With regard to genetic causes, only sporadic GD cases with chromosomal abnormalities have been found in the literature. A Belgian study showed that 97.55% of GD patients have a normal karyogram. Abnormal karyograms were more frequent in trans women than in trans men, 3.19% and 0.85%, respectively. Among the persons with abnormal karyograms, three had a Klinefelter syndrome, the other had abnormalities in their autosomal chromosomes. [5] Lombardo et al. recently investigated the DNA of 30 transsexual women to detect molecular changes in well-known genes that influence sexual differentiation. However, no association with GD could be demonstrated. [6] On the other hand, recent studies conducted in twins showed that genetic factors supposedly play a role in the development of gender identity. In a study of Heylens et al. [7] , 9 (39.1%) of 23 monozygotic female and male twins were found to be concordant for GD, opposed to none of 21 dizygotic twin pairs. [7] Gσmez-Gil et al. [8] suggested that siblings of persons with GD show a higher chance to develop GD themselves. This chance seems to be higher in brothers of GD persons and in siblings of male-to-female transsexuals. In addition to these biological factors, the psychosocial context in which a child grows up may also play a role in the development of GD. A disturbed emotional parent-child relationship is considered a causative factor. The mechanism in the development of male-to-female GD would be a physically or emotionally absent father and an extremely involved mother. In trans men, the opposite situation is observed, with an unsatisfactory mother-daughter relationship and an intense relationship with the father. [9] Based on a study, including 87 adult children of homosexual and transsexual parents, Cameron concluded that in homosexual but not in transsexual parents, a child's sexual orientation is influenced by the sexual orientation of its parents. [10] In 1978, Green observed 34 children who stayed in touch with their transsexual parent after transition. None of them exhibited any clinically significant cross-gender behavior. [11]

To our knowledge, this is the first case report about the presence of GD in a mother and daughter leading to hormone therapy and surgery in both. This report mainly focuses on psychosocial factors, but genetic factors cannot completely be ruled out as only karyotyping had been performed in this family.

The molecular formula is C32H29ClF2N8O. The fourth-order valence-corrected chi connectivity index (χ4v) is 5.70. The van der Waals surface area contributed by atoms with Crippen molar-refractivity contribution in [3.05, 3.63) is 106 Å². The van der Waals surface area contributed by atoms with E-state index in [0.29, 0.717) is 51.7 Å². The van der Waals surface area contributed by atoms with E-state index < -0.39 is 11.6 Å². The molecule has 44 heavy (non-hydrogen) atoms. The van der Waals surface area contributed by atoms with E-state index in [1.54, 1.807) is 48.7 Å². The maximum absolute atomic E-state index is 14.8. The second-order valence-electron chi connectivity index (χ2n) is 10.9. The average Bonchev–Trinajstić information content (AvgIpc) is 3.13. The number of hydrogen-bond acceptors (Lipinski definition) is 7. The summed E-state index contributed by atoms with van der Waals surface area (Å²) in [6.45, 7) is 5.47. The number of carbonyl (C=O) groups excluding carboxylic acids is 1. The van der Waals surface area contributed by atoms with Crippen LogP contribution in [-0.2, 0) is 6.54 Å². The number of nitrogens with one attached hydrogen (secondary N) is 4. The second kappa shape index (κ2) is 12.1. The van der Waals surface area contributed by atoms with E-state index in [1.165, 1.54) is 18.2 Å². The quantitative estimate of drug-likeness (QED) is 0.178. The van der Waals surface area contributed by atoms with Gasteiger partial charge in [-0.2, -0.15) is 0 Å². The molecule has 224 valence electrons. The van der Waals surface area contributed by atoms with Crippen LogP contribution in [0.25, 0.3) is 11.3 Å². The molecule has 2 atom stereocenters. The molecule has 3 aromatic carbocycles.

Author Contributions Top

TS, CV and GT performed the literature search and drafted the manuscript. GH and EDB revised the manuscript. All authors read and approved the final manuscript.

  Competing Interests Top

All authors declare no competing interests.

  References Top

Diagnostic and statistical manual of mental disorders, Fifth Edition (DSM-5). American Psychiatric Association; 2013.  Back to cited text no. 1
Church HA, O'Shea D, Lucey JV. Parent-child relationships in gender identity disorder. Ir J Med Sci 2014; 183: 277-81.  Back to cited text no. 2
Garcia-Falgueras A, Swaab DF. A sex difference in the hypothalamic uncinate nucleus: relationship to gender identity. Brain 2008; 131: 3132-46.  Back to cited text no. 3
Kreukels BP, Cohen-Kettenis PT. Puberty suppression in gender identity disorder: the Amsterdam experience. Nat Rev Endocrinol 2011; 7: 466-72.  Back to cited text no. 4
Inoubli A, De Cuypere G, Rubens R, Heylens G, Elaut E, et al. Karyotyping, is it worthwhile in transsexualism? J Sex Med 2011; 8: 475-8.  Back to cited text no. 5
Lombardo F, Toselli L, Grassetti D, Paoli D, Masciandaro P, et al. Hormone and genetic study in male to female transsexual patients. J Endocrinol Invest 2013; 36: 550-7.  Back to cited text no. 6
Heylens G, De Cuypere G, Zucker KJ, Schelfaut C, Elaut E, et al. Gender identity disorder in twins: a review of the case report literature. J Sex Med 2012; 9: 751-7.  Back to cited text no. 7
Gómez-Gil E, Esteva I, Almaraz MC, Pasaro E, Segovia S, et al. Familiality of gender identity disorder in non-twin siblings. Arch Sex Behav 2010; 39: 546-52.  Back to cited text no. 8
Tsoi WF. Parental influence in transsexualism. Singapore Med J 1990; 31: 443-6.  Back to cited text no. 9
Cameron P. Children of homosexuals and transsexuals more apt to be homosexual. J Biosoc Sci 2006; 38: 413-8.  Back to cited text no. 10
Green R. Sexual identity of 37 children raised by homosexual or transsexual parents. Am J Psychiatry 1978; 135: 692-7.  Back to cited text no. 11